Two cows wandered onto Reserve Street in Orchard Homes one day.
If you're picturing heifers dodging four lanes of high-speed traffic, stop right there.
This was in 1938. Reserve, more commonly referred to as "the Reserve road south of Missoula," was a country road running from Third Street to and past the Fort Missoula military reserve.
For some reason the lost cows merited a blurb in the back pages of the Missoulian, probably because the man who found them was Missoula County Commissioner Lewis Felton. He was holding them for the time being but warned if they weren’t claimed soon, he'd start charging pasturage and damage costs.
It caught Missoula Rewound's eye simply because it was the first time Reserve was called a street in the daily paper. More than 80 years later, it's still that — on steroids.
It's U.S. Highway 93's route through Missoula, bridged across the Clark Fork River, lined by offices, businesses, houses and the county golf course. Last week Missoula city and county forces from the Metropolitan Planning Organization launched a community input project with a public forum to come to grips with the mess. Wandering cows were not among the gripes.
Let's fast forward from 1938, past the paving of Reserve south from Fort Missoula to Highway 93 in 1941 that was hailed as a new highway bypass, past the fender benders and "molested" mailboxes at the corner of Third and Reserve, and past the decades-long discussion of extending the street north across the Clark Fork River.
We drop in on a late spring day in 1979.
“Cast of thousands absent as Reserve Street Bridge opens,” the Missoulian headline read on Saturday, June 16.
“Yes, Missoula, there really is a Reserve Street Bridge,” began reporter Annette Taylor. “And, believe it or not, it’s open. About 2 p.m. Friday, the first legal public traffic crossed the four-year-old bridge.”
Taylor said no ribbon cuttings and no speechifying about the beauties of a new Missoula bypass accompanied the opening.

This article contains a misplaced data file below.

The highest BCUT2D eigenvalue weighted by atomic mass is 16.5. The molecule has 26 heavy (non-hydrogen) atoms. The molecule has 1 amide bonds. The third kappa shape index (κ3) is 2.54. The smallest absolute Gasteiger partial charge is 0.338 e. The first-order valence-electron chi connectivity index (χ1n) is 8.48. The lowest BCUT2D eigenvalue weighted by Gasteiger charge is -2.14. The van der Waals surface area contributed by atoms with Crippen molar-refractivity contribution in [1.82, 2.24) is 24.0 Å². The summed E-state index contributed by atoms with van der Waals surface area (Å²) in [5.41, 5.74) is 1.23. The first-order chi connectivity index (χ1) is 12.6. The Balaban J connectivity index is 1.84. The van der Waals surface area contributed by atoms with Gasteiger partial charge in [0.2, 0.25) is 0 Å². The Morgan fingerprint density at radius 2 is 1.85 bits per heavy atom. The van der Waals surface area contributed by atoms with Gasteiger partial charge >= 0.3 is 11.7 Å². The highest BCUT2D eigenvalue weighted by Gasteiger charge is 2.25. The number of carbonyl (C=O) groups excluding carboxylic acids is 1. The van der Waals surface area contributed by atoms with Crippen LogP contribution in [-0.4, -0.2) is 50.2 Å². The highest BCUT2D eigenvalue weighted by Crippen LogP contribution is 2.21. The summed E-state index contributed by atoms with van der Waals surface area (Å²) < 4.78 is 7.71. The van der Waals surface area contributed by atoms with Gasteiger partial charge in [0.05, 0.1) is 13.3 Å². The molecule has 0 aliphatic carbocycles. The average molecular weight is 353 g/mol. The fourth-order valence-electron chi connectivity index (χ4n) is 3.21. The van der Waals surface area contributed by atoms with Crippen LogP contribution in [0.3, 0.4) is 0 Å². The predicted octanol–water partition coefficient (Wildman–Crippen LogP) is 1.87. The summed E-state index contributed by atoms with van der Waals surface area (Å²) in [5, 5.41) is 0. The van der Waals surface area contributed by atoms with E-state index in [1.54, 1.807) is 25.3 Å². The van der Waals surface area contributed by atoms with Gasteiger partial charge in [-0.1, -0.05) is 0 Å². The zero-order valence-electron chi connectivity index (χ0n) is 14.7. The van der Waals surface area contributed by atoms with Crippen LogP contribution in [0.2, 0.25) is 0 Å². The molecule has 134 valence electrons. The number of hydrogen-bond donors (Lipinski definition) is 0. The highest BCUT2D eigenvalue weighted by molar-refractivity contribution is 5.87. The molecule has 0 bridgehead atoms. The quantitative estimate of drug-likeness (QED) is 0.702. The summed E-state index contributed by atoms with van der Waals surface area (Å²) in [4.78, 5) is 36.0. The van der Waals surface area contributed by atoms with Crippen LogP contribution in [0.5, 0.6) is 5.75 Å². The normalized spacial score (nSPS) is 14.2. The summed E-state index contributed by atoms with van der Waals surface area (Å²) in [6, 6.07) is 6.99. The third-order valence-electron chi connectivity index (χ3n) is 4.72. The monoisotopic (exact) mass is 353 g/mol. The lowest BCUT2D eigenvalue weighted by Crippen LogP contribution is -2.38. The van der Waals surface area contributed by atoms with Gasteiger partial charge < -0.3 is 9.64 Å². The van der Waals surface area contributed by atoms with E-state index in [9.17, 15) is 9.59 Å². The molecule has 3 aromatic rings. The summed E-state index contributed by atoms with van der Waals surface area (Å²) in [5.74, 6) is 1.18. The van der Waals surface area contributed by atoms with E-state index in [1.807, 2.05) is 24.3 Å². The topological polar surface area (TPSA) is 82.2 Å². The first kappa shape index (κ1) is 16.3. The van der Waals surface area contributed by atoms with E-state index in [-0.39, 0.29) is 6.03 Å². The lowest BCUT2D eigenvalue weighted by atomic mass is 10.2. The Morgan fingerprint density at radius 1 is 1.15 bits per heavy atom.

“It was simply a matter of shoving aside the battered, four-year-old 'road closed' signs and letting hundreds of vehicles roll across the two-lane blacktop.”
The bridge was built in 1975, “then forlornly waited for the roads leading up to it to be connected,” op-ed page editor Sam Reynolds noted wryly a week later. “At last it’s open. Two cheers.”
Two hours after the bridge's un-grand opening, Taylor talked to Jim Weaver of the Montana Highway Department, who told her the two-lane bridge “probably will be inadequate in the near future.”
“I guess you could say it’s obsolete,” Weaver said.
Now jump over a bunch of Reserve Street developments to 1994. The highway department is now called the Montana Department of Transportation, but Weaver is still its Missoula district engineer. Cars are backing up for a mile north and south of Mullan Road at rush hour.
"It's close to gridlock," Weaver told the Missoulian's Michael Downs. "It's the worst congestion I've ever seen in Missoula."
The problem, as Downs explained, was that Reserve Street south of South Third had been widened the previous summer to five lanes, including a center turn lane.
"But north of Third, the roadway abruptly narrows to three lanes and then, quickly, to two," Downs said.
"We knew what was going to happen, but we simply didn't have the funding to finish the job," Weaver said. "It was more money than Missoula had in its pot."
One more jump back to the future.
We land this time on North Reserve on July 6, 1999 — 20 years and a few weeks after the Reserve Street bridge was first opened. Over the previous 15 months a wider bridge had been built to replace the two-lane span over the river, the Milwaukee Road overpass had been removed and Reserve was at least a four-lane highway, with a fifth center turn lane in most places, from Brooks Street near K-Mart to Interstate 90.
Local officials, business people and U.S. Sen. Max Baucus stood across from Costco, armed with scissors to snip a red ribbon and formally open the $22-million stretch of Reserve that exists today.
Reporter John Stucke said the short ceremony was "nearly drowned out by cars whizzing past, trucks rumbling by with deliveries to new chain stores and jets landing at the ever-busier nearby airport."
Men and women in suits, dress loafers and high heels "negotiated unfinished boulevards and wandered into the street lanes to declare in front of the cameras that the project was done," Stucke wrote.
It wasn't, obviously. "But motorists can pretty much drive hassle free the entire way."
Some people, then and now, would dispute that assertion. No one's asking the cows.